Four early expressionist dramas, produced between 1961 and 1964, in which Patrick White explores the spiritual forces that propel us forward.
The Ham Funeral
An early expressionist drama written in 1948 which explores the spiritual forces that propel us forward. The play created controversy when it was rejected for the 1962 Adelaide Festival of Arts by a Board who thought it was too 'difficult' for the general public to understand. Its premiere production by the Adelaide University Theatre Guild in November 1961 was acclaimed by critics and audiences and it transferred to Sydney. The production encouraged White to write further plays.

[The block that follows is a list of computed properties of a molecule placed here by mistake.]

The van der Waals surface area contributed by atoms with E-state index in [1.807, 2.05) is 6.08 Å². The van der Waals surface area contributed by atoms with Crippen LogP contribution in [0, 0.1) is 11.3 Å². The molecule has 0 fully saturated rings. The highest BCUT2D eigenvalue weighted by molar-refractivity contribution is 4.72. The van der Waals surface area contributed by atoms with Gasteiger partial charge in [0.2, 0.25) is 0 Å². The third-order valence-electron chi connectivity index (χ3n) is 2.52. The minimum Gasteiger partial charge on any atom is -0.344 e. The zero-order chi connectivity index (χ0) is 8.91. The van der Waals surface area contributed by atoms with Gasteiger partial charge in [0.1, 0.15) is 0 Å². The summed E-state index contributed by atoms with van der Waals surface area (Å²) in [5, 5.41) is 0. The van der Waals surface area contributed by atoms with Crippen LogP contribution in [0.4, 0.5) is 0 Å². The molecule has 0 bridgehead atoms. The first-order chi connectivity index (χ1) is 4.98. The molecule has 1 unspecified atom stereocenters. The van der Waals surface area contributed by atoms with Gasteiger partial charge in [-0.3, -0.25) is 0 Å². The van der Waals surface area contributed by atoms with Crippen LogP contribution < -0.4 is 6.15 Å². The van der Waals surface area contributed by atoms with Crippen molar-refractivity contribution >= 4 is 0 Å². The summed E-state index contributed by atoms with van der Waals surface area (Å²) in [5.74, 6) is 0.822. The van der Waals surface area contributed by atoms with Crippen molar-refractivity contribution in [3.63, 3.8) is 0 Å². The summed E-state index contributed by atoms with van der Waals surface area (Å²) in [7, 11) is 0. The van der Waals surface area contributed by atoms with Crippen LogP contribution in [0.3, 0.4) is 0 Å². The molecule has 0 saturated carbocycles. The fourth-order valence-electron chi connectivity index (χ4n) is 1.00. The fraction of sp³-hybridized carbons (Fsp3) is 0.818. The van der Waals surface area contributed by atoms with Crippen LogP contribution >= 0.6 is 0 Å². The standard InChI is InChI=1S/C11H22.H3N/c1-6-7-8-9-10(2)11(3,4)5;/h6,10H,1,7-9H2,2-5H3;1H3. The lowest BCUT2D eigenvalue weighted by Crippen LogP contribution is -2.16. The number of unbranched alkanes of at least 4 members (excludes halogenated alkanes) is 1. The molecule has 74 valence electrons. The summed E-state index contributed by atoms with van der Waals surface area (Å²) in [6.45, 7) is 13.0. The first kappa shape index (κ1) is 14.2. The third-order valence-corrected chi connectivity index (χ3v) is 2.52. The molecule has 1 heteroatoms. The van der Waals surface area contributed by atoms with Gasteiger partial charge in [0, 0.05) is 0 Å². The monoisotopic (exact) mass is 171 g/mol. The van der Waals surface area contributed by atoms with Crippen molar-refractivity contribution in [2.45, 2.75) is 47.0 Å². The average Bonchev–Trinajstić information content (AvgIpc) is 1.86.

The Season at Sarsaparilla
Patrick White described his play as "a charade of suburbia" - a play of shadows, rather than substance. The neighbours of the play are held by their environment, waiting with determination, but little expectation, for the inevitable cycle of birth, copulation and death.
Also published in Plays of the 60s: Volume 1
A Cheery Soul
White examines what he called "the sin of goodness" in his relentlessly cheerful character, Miss Docker.
Night on Bald Mountain
Banned in his own lifetime by the author himself, Night on Bald Mountain returned to the stage in 1996. This poetic thriller, written in the shadow of the atomic bomb, explores the heart and the intellect in a study of misplaced love and desire. Deliberations on the individual’s place in society are the subject of a motley gathering, comprised of a goat-farming eccentric, a professor and his alcoholic wife, a nurse and a pair of hikers.